Harriet Island is one of St. Paul’s oldest parks, dating from 1900, when Justus Ohage, the city’s Commissioner of Public Health, donated the property to the city. He had raised money and mortgaged his own house to acquire the island and create a healthy recreation site for the city’s citizens. Ohage believed, “In the health of the people lies the strength of the nation,” according to John Walters in A History of Harriet Island, and Ohage put his money where his mouth was. From 1899 to 1907 when he served as public health commissioner, he was “instrumental in making St. Paul ‘the healthiest city of its size in the world,’” Walters notes.
It was Ohage who named it after Harriet Bishop, St. Paul’s first schoolteacher. At the time it was a true island, surrounded on all sides with the waters of the Mississippi River, and it remained so until the 1950s. Even before Ohage’s improvements, it naturally served as a recreation area, a spot on the river where people liked to swim. Unfortunately, before Dr. Ohage stepped in, it had become quite dangerous, with an average of 15 drownings per year occurring there. Ohage built two bath houses so people would be able to swim and bathe more safely, as well as a refreshment pavilion, gardens, and walking and riding trails. In 1901 the city added more bath houses and tennis courts, a new pavilion seating 2000 people, a bandstand, a small zoo, a children’s playground, and gymnasium. For quite a few years it was a very popular recreation spot: between 1910 and 1920, the island’s public baths served an average of 400,000 people a year, Thomas Mega notes in The Mississippi at St. Paul.
One feature of Harriet Island’s history is that it has traditionally been accessible to all, rich and poor. “Its location was accessible to those who were unable to afford streetcar fare to the more fashionable Como and Phalen parks, or to Wildwood Amusement Park on the south shore of White Bear Lake,” Mega says. Not only was Harriet Island accessible, but the public baths were free of charge to visitors who brought their own soap, towels and bathing suits. If that was too much trouble, “for two cents all needful accessories were furnished….”
Dr. Ohage must have carefully considered how to keep that accessibility, because when he deeded the island to the city, he stipulated “the institution should always be managed by the Health Department without political interference, and … it should be conducted solely as a place of wholesome recreation, free of money-making amusement features.” This stipulation held for many years and caused the city no few headaches when it attempted to make changes to the island.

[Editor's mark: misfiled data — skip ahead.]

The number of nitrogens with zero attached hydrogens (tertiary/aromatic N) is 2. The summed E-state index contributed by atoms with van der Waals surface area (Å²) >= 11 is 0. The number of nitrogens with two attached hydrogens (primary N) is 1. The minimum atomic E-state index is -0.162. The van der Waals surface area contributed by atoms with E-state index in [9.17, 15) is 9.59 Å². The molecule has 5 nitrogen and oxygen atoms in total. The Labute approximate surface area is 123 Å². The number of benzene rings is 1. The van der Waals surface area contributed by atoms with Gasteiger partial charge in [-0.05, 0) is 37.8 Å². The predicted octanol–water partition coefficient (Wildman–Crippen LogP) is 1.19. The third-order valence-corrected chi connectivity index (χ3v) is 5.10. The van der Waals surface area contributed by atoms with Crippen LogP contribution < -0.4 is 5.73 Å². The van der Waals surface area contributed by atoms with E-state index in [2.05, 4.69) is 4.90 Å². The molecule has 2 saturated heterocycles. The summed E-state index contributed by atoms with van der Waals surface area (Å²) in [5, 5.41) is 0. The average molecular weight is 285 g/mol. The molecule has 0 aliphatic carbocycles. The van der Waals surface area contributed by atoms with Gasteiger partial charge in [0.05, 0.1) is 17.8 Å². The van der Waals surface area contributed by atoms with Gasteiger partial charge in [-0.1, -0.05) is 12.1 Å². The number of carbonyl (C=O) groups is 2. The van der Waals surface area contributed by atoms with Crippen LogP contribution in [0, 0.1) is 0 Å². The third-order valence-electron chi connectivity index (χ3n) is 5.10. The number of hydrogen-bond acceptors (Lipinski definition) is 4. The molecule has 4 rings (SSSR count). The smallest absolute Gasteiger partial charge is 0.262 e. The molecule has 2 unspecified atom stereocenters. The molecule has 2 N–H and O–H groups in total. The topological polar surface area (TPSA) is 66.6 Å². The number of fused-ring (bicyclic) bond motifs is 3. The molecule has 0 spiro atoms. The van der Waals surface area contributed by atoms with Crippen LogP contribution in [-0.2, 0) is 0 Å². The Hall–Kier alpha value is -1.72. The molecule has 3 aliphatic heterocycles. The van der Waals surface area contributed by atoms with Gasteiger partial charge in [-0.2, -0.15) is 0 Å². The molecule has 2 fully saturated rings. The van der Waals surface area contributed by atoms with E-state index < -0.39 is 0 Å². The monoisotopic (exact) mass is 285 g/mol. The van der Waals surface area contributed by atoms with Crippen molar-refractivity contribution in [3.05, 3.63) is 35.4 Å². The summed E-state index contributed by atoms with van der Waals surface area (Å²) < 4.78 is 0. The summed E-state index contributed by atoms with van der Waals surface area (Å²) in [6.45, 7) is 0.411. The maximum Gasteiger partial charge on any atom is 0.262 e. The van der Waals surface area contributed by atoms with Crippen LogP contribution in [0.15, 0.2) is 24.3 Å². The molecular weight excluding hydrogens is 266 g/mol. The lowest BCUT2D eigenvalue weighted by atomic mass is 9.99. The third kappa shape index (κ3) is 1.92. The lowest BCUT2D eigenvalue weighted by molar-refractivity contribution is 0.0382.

Over the years, Harriet Island has been the site of many activities. In its early days it even offered a free nursery where parents could leave their children while they relaxed on the island. It was the site of four Winter Carnival Ice Palaces, in 1916, 1975, 1988 and 1992 (millions saw this last structure on television when the Super Bowl was in the Twin Cities that year). In 1912, the St. Paul Motor Boat Club, which later became the St. Paul Yacht Club, organized with its headquarters on the island. The island hosted dances and Fourth of July celebrations, and it has been the site of a Labor Day picnic off and on since the holiday was named in 1893.
The city’s web site recounts some reminiscences of the island. One visitor, Frank Marzitelli, recalled an unusual way of getting to the island for the early dances: “When I was a kid, I lived on the Upper Levee. To go to the dances on Harriet Island, my buddies and I would grab a wooden door off a railroad grain car, toss our clothes on top to keep them dry and then swim the rig over to Harriet Island where we would dry off, put on our clothes and go to the dance.”